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Goal of gift is to deepen faith of Sharpsburg St. Juan Diego youths

Jan Pakler | for The Herald
Marilyn Ganster wraps bibles for the children in her CCD classes in Sharpsburg.

About Tawnya Panizzi
Picture Tawnya Panizzi 412-782-2121 x1512
Staff Reporter
Aspinwall Herald


By Tawnya Panizzi

Published: Wednesday, Feb. 6, 2013, 9:00 p.m.

Marilyn Ganster traditionally presents her sixth-grade CCD students at St. Juan Diego Parish with a Bible.

Some might say that the presentation is half the gift.

The Bibles are carefully wrapped in five layers, each representing the significance of the total package.

“As they unwrap each layer, there is a poem to read on each one,” Ganster said. “When I first found this idea, chills went up my spine.

“I hope they think it is just as neat.”

Ganster begins with plain brown shipping paper.

It symbolizes how God speaks to the children through ordinary events in their everyday life, she said.

The next layer is floral to represent the seasons of the church. That comes before solid white paper, which symbolizes purity and Baptism.

“It should remind them how they are becoming more like Christ,” said Ganster, a lifelong member of the parish.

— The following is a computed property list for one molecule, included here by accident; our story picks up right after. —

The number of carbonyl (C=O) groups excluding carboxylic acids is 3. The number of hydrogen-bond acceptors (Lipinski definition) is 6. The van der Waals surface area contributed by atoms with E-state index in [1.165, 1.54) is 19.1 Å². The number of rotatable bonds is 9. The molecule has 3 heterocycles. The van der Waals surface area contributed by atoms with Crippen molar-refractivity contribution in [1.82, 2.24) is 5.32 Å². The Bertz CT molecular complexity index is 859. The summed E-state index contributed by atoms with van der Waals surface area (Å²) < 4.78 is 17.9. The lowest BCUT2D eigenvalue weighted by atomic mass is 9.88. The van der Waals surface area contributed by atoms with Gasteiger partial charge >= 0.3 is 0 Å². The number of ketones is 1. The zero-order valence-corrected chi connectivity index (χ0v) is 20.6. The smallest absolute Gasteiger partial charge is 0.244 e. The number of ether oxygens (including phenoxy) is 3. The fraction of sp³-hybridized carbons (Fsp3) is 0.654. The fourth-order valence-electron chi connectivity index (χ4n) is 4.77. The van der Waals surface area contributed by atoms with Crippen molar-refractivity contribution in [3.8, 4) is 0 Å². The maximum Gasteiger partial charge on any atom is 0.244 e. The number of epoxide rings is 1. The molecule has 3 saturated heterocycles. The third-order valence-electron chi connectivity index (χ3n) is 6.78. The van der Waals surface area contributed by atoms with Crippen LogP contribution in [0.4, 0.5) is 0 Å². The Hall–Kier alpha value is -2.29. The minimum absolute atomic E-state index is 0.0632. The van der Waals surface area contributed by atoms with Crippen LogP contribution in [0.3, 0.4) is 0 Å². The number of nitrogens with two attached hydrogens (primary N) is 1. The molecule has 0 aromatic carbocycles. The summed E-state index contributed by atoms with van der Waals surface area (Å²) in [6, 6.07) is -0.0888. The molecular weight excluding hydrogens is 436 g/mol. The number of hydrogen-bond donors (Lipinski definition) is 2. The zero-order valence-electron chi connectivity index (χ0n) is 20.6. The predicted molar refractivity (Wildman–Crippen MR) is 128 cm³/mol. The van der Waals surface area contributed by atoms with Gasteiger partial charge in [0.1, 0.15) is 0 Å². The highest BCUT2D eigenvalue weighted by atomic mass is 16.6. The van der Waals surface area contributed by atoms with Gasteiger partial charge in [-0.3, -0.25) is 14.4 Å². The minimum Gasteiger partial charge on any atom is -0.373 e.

Next up is newspaper, which Ganster said shows how the Bible will deepen the student's prayer life through the stories of many people.

The final layer is gold wrapping paper, meant to symbolize value.

“This shows you how your Bible is a treasure that will deepen your prayer life,” said Ganster, who coordinates the religious-education program for 63 students in grades one through eight.

The sixth-grade students receive the Bibles to coordinate with their curriculum, which follows the Old Testament.

This year, there are nine sixth-graders who will receive Bibles during an annual presentation where the Rev. Mike Decewicz, pastor at St. Juan Diego, blesses each before handing them out.

Decewicz enjoys the special twist that Ganster has added to the tradition.

“It helps initiate the children in the wonder and mystery of God's word,” he said.

Ganster said she could present the Bibles as is, and they would hold just as much meaning. And though the ritual takes a little extra time and effort, she thinks it makes the ceremony more memorable.

“I hope they get meaning from reading the Bible,” she said. “I hope this helps them to want to read it.”

Tawnya Panizzi is a staff writer for Trib Total Media. She can be reached at 412-782-2121, ext. 2 or tpanizzi@tribweb.com.

 

 

 
 


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